I ran into an interesting guy with an interesting blog Monday evening after the “Physics for Future Presidents” talk I attended at UCSD. His name is Eric Lane, and he is an attorney at San Diego-based Luce, Forward, Hamilton & Scripps. His Green Patent Blog focuses on intellectual property issues in clean technology.

I was glad to hear about the blog given that I am doing by best to keep up with the clean tech happenings in San Diego. You might want to check it out too if you have any interest in the issues facing this burgeoning industry.

One of Lane’s most interesting posts has to do with a false advertising case brought by a disgruntled Honda Civic hybrid owner that is working its way through the courts in San Diego. The plaintiff, Gaetano Paduano, sued Honda in San Diego County Superior Court in 2005 because his hybrid Civic was getting between 23 and 30 miles per gallon, far less than Honda advertised.

A Superior Court judge threw the case out in 2006. But last month the 4th District Court of Appeal said the case could go forward.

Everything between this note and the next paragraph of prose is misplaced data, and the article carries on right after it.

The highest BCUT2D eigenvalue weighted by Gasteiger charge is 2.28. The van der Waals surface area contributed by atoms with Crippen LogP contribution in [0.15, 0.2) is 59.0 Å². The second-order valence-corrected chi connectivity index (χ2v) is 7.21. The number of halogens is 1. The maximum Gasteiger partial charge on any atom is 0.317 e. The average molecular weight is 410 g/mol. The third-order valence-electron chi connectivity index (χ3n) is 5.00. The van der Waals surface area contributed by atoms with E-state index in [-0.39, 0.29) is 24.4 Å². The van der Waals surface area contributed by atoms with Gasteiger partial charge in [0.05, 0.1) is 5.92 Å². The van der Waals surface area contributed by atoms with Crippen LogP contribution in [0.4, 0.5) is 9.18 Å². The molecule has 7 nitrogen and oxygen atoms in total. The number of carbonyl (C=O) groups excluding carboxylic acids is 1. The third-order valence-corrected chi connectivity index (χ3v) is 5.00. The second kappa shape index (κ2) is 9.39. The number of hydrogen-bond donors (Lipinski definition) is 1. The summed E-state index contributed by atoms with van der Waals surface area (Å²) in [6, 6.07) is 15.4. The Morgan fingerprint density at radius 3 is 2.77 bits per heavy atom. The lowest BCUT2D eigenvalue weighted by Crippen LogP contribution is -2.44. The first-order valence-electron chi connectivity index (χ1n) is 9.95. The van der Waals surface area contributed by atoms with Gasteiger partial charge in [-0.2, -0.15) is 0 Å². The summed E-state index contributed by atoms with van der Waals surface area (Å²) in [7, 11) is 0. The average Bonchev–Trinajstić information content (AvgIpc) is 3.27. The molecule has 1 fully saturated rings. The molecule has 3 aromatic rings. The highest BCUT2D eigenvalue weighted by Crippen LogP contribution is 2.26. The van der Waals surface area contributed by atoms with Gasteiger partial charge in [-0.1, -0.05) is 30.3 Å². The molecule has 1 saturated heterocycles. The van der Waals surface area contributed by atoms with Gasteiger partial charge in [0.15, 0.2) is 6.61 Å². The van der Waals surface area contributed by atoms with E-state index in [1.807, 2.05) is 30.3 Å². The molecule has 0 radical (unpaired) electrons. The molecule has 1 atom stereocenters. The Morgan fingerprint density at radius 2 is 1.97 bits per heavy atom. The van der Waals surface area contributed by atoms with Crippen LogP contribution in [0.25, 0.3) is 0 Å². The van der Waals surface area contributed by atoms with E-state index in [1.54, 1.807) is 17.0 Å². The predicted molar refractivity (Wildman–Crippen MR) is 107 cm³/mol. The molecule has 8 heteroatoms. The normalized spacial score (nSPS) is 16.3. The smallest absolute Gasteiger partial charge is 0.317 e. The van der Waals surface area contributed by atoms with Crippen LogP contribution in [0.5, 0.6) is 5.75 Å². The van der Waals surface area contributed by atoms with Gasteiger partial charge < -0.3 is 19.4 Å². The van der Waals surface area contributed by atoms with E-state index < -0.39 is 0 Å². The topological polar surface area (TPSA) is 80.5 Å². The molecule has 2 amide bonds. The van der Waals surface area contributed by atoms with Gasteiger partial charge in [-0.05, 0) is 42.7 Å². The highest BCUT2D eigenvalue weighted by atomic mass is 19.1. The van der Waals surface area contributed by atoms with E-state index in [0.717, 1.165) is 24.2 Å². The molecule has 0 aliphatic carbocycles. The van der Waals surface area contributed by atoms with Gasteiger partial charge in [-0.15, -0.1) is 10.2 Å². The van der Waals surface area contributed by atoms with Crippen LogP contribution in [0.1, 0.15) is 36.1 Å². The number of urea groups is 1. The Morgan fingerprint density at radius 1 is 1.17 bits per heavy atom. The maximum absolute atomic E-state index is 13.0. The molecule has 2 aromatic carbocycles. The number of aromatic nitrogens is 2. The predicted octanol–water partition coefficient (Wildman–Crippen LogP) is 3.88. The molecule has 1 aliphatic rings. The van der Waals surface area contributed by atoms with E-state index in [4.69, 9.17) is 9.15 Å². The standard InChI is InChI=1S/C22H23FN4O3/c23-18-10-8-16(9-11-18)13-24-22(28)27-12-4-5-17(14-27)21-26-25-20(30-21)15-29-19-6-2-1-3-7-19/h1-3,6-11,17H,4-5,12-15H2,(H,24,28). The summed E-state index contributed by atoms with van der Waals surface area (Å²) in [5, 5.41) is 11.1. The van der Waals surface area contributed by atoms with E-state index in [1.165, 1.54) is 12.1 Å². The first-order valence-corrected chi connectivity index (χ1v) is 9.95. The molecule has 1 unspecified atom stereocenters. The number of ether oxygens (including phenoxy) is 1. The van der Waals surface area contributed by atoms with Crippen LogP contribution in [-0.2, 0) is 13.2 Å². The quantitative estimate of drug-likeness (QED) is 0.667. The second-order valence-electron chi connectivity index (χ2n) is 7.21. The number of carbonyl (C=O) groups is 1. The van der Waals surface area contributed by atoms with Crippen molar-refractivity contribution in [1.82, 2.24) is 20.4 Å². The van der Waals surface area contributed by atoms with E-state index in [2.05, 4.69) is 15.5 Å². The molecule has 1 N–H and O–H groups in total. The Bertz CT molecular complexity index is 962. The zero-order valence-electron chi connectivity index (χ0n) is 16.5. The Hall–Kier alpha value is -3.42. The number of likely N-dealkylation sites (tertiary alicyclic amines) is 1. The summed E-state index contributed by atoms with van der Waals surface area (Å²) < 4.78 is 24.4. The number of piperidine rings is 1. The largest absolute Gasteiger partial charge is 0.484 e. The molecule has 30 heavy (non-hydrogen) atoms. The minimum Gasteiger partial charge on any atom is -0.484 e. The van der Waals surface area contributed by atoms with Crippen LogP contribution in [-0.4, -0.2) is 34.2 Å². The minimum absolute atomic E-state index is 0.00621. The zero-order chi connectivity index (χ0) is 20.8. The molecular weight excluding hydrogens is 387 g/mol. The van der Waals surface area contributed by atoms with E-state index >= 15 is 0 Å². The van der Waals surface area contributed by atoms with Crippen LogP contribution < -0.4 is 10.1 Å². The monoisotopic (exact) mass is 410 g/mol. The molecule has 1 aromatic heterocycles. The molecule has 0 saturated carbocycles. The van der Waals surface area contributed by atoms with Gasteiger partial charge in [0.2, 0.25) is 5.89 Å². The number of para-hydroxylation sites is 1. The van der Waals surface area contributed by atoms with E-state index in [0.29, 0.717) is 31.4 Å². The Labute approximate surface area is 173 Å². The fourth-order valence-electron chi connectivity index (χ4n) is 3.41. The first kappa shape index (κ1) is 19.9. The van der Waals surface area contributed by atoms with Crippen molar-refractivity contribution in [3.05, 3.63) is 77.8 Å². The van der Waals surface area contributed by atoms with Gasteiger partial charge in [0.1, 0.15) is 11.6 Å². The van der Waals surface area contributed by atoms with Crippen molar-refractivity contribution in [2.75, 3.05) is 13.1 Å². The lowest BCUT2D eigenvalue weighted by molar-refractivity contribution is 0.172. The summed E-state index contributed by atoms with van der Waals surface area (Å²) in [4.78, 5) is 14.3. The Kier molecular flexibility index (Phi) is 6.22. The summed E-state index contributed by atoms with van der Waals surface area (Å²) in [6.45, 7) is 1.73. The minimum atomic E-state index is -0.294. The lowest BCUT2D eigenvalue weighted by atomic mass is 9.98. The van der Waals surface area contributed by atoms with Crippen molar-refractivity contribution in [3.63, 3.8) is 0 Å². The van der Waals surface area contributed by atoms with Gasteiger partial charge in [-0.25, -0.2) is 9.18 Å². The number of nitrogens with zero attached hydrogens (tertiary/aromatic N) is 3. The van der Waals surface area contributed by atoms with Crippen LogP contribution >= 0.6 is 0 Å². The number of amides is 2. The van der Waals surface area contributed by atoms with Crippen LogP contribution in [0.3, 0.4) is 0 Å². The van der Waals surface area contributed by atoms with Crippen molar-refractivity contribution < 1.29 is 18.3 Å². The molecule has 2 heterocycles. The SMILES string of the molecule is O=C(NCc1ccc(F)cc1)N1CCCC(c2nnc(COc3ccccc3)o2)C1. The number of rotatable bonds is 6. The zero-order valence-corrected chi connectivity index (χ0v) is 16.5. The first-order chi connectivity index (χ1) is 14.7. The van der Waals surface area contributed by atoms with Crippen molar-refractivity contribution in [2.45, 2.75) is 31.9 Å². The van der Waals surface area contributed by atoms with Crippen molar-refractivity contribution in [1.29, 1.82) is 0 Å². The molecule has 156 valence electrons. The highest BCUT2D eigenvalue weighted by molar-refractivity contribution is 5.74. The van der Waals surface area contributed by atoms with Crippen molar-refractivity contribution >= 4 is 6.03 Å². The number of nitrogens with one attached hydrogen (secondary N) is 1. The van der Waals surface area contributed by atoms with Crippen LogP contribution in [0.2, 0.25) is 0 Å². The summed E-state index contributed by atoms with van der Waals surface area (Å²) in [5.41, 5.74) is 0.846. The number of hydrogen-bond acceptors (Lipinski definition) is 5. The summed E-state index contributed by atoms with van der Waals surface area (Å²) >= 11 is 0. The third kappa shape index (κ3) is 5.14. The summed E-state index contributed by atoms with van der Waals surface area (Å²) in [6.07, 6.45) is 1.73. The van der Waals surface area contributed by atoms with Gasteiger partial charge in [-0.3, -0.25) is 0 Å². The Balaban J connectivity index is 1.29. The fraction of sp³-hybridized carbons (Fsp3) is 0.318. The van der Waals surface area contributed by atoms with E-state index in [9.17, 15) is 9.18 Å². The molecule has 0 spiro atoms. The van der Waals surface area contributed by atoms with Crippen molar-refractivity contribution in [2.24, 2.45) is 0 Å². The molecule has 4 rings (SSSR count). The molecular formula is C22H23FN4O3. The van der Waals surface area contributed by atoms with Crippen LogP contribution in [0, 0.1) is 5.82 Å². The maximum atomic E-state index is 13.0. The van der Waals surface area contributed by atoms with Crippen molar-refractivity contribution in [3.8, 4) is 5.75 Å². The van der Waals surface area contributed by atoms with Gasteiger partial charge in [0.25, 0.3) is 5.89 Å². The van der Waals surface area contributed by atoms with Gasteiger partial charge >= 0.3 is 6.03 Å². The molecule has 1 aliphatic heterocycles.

From the blog post:

Paduano brought state and federal warranty claims and California state false advertising and deceptive practices claims relating to statements in Honda’s Civic Hybrid brochures about driving habits and fuel efficiency.  The brochure tells drivers that they do not have to do “anything special” to get “terrific gas mileage” and instructs them to: “Just drive the Hybrid like you would a conventional car and save on fuel bills.”

But a Honda employee told Paduano that …

“you cannot drive in a normal manner in order to get the mileage” – the “normal manner” being accelerating and stopping with the flow of traffic and “accelerating as by law you’re supposed to [do] to get on the highway.” The record showed that one Honda employee had concluded that “you can’t do any of those [usual] things” if you want to “obtain better gas mileage.”


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